Separate names with a comma.
Discussion in 'All Other Discussions' started by Crabtownboy, Feb 17, 2015.
I believe Christianity is not a religion but a Way of life. It is written on our hearts by the Lord to tell others the Gospel. We should be open to all who will respond to the Gospel. We should be closed to any false doctrine or teacher which is so rampant today, such as the PCUSA sanctioning same sex marriage, regenerational baptism, or such other nonsense. The Bible is the standard.
I would say there is a big difference between [email protected] marriage and modes of baptism.
I will agree with Crabby to an extent - there are some Bible believers who will close their mind. I was just banned from a FB Baptist site - because I dare question the perfection of the KJV.
How many churches/pastors will call a lady a sinner for wearing pants. How many will point fingers at you for attending a G rated movie, How many go to the extreme of second, third, fourth, ect separation.
And yes, I am able to fellowship with many who are not Baptists - as we have the most important thing in common - salvation by Grace thur faith.
CTB quoting the United Church of Christ. How appropriate.
Love them right straight to hell.
Am I to understand that no one in the UCC is saved?
Salty, I find it sad that so many on the BB are so negative and so judgmental. I guess they are without sin as they are quick to cast the 1st, 2nd, 3rd, etc., etc., etc., stone.
My feeling is you accept truth where you find it. No one is right all the time and very few are wrong all the time. Discernment seem a lacking quality on the BB for many.
That's not the issue. Take a look at what the UCC believes as a denomination. Their minds are so open that anything Biblical falls out.
Some folks like wimpy doctrine, but the reality is people are going to hell. And this "Church" denies it.
Coming from the most hateful guy on the BB.
That is not a Christian message, and if you truly loved people, you would not lie to them.
The Bible, God's word, is never wrong.
I discern that if you believe what the UCC preaches, then you are not saved, and have no business on a Christian message board.
The U.C.C's "gospel" is inclusivism, where nobody has to worry.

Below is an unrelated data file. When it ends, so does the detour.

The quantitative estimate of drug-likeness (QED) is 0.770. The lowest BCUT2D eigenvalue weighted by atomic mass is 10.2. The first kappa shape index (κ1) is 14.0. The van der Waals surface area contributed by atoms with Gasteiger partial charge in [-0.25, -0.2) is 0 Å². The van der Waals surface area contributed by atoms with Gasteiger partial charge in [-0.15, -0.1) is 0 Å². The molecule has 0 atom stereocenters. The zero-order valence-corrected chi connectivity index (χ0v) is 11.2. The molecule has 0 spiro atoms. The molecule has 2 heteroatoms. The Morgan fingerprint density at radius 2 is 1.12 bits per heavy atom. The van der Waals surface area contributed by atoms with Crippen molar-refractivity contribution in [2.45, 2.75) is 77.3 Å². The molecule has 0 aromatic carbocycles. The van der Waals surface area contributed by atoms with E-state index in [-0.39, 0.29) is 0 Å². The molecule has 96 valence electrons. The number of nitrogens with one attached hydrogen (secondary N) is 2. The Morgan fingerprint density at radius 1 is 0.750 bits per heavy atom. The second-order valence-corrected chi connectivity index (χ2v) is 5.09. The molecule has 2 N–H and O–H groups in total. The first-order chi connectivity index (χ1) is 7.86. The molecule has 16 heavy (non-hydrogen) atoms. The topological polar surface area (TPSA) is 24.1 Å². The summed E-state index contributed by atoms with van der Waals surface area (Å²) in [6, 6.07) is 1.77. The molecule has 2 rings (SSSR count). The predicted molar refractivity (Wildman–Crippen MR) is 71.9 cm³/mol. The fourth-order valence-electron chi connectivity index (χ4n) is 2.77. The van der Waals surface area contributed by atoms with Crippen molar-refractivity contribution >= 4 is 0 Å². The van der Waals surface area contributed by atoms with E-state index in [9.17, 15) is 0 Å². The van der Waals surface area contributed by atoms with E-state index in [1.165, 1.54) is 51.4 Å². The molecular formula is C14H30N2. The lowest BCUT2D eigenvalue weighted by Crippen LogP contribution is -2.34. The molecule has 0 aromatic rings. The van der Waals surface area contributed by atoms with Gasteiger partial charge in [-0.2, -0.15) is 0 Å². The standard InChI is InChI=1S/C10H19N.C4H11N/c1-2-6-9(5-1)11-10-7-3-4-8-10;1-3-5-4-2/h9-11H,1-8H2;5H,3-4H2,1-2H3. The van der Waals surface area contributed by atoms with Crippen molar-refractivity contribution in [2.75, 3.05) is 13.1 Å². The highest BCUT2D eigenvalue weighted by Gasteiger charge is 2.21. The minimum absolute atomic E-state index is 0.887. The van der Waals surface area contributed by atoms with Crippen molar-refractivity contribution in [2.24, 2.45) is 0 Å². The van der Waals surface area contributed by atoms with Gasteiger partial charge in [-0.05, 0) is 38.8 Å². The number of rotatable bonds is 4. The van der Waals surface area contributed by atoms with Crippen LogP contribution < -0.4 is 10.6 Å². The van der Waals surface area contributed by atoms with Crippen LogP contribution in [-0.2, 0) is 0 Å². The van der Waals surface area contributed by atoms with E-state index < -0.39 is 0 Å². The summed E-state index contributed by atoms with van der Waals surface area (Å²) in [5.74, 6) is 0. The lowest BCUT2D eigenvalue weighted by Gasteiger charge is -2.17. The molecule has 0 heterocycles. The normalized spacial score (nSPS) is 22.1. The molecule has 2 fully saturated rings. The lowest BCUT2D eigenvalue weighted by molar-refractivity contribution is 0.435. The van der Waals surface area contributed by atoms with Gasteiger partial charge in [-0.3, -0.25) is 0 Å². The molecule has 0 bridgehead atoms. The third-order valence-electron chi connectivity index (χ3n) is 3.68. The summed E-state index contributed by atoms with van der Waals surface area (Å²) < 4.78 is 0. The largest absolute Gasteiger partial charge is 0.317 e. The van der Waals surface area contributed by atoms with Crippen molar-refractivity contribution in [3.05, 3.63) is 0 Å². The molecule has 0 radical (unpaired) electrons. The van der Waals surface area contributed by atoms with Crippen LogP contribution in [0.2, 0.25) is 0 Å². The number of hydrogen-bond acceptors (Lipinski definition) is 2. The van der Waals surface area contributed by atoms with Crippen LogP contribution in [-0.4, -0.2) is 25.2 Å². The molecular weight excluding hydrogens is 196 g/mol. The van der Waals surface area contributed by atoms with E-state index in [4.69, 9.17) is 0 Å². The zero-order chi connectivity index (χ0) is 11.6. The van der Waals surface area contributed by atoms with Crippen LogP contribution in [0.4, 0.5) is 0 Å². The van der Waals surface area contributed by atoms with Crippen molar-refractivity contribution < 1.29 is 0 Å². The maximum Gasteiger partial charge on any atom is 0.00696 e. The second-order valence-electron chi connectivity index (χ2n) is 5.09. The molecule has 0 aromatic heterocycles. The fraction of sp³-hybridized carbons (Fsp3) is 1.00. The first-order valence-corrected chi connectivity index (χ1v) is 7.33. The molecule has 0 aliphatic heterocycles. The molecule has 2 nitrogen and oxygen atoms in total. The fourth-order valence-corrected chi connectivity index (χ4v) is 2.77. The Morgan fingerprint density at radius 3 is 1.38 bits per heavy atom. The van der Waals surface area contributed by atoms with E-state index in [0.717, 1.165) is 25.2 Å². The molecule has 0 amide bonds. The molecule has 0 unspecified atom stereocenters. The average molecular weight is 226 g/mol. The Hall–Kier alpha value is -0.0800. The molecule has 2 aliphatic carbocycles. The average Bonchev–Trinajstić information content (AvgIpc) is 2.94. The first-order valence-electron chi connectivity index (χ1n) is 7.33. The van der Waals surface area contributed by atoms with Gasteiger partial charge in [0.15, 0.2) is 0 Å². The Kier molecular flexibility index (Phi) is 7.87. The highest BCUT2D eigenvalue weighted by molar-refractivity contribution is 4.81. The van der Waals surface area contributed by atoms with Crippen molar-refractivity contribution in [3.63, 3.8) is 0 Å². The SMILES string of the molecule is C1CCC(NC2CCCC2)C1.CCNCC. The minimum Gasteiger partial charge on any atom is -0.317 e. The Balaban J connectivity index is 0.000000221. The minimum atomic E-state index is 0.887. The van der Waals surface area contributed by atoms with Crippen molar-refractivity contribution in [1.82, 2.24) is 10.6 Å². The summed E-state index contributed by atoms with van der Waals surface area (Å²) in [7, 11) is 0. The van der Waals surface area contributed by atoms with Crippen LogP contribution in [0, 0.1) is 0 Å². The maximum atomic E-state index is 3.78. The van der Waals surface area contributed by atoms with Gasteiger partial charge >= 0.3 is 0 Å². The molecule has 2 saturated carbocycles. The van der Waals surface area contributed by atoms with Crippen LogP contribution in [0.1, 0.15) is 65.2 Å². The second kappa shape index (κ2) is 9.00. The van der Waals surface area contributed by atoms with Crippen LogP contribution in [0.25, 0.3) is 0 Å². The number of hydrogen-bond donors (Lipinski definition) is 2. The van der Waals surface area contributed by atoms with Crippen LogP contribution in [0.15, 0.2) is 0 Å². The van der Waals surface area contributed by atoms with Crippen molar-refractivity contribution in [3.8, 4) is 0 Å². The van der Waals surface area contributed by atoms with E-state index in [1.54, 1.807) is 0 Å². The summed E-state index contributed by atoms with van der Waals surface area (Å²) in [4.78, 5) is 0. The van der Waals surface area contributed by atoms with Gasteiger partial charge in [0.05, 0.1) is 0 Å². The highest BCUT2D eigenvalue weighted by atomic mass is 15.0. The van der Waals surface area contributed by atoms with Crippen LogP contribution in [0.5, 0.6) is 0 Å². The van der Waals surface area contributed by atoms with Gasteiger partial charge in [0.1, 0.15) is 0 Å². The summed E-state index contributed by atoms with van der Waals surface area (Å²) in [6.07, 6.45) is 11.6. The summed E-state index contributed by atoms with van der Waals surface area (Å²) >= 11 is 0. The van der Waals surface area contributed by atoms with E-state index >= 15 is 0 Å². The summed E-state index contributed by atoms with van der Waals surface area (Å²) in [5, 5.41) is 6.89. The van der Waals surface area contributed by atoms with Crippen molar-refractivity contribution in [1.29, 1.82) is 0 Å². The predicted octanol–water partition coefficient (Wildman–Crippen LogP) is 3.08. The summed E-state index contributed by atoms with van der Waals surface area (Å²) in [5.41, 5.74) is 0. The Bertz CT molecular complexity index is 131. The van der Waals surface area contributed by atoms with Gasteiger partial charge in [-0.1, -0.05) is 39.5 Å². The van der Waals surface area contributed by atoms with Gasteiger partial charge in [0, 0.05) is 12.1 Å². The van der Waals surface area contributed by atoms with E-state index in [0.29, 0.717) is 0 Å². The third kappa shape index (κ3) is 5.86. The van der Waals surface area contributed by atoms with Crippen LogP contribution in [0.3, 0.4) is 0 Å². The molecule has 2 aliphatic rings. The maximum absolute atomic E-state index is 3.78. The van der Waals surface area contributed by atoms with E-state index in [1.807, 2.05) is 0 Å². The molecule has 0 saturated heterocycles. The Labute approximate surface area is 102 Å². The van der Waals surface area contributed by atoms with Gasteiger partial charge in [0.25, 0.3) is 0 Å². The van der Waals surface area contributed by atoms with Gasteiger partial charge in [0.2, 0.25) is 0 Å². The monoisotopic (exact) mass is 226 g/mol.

Seven years ago, Bishop Carlton D. Pearson was a fourth-generation evangelical preacher and one of Oral Roberts' anointed; he had graduated from Oral Roberts University and served on its board of regents. He prayed with U.S. presidents, preached to 5,000 people in his home church in Tulsa, Okla., and to thousands more on television.
And then, in an interview, Pearson said that he did not believe God would consign countless souls -- or anyone, for that matter -- to hell.
In that instant, he broke ranks with those Christians who believe that unrepentant sinners will go to hell. That doctrine, called universal salvation, is an old one, but it's still not popular in some circles.
Pearson was denounced by the Joint College of African-American Pentecostal Bishops and by the Rev. Ted Haggard, who was then president of the National Association of Evangelicals. Pearson's worldwide television audience disappeared. Only a few hundred stayed in his local congregation, and he lost the building itself in foreclosure.
Today, Pearson, 54, is still a bishop. ("Once a bishop, always a bishop," he says.) He's joined the United Church of Christ, and his steadfast disciples -- maybe 1,200 of them -- meet in an Episcopal church in Tulsa.
He talked about his new book, "The Gospel of Inclusion: Reaching Beyond Religious Fundamentalism to the True Love of God," and some of his own temptations.
Q: Describe your gospel of inclusion.
A: Well, it's really basic universalism, but I couldn't have called it that. I needed another name. I am an evangelical Pentecostal fundamentalist and we'd always believed universalism was wrong. But the gospel of inclusion says that the whole world is already saved -- they just don't know that. If salvation is a reality and people have been saved, the question becomes, have they been saved from God? Or for each other?
Q: If salvation is inclusive, why do people need to reform their lives at all?
A: To create a heavenly consciousness or reality or experience here.
Being good or kind or receptive or tolerant gives rise to some happier experience on Earth. To use reward and punishment is elementary; it will not work. If we stop this idea of a hostile God who is difficult to please or appease, when we get past that, the presence or reality of peace on Earth becomes possible.
Q: You still see yourself as an evangelical Pentecostal fundamentalist?
A: Well, I am reformed. I am a fourth-generation classical Pentecostal preacher. That's all we've ever known. I don't believe that Jesus came to start a new religion but only to reform his own. He was a Jew. ... He remained fundamentally a Jew, but he extended the love factor. He moved from the literal to the logical. The Bible says that the letter kills, but the spirit gives light.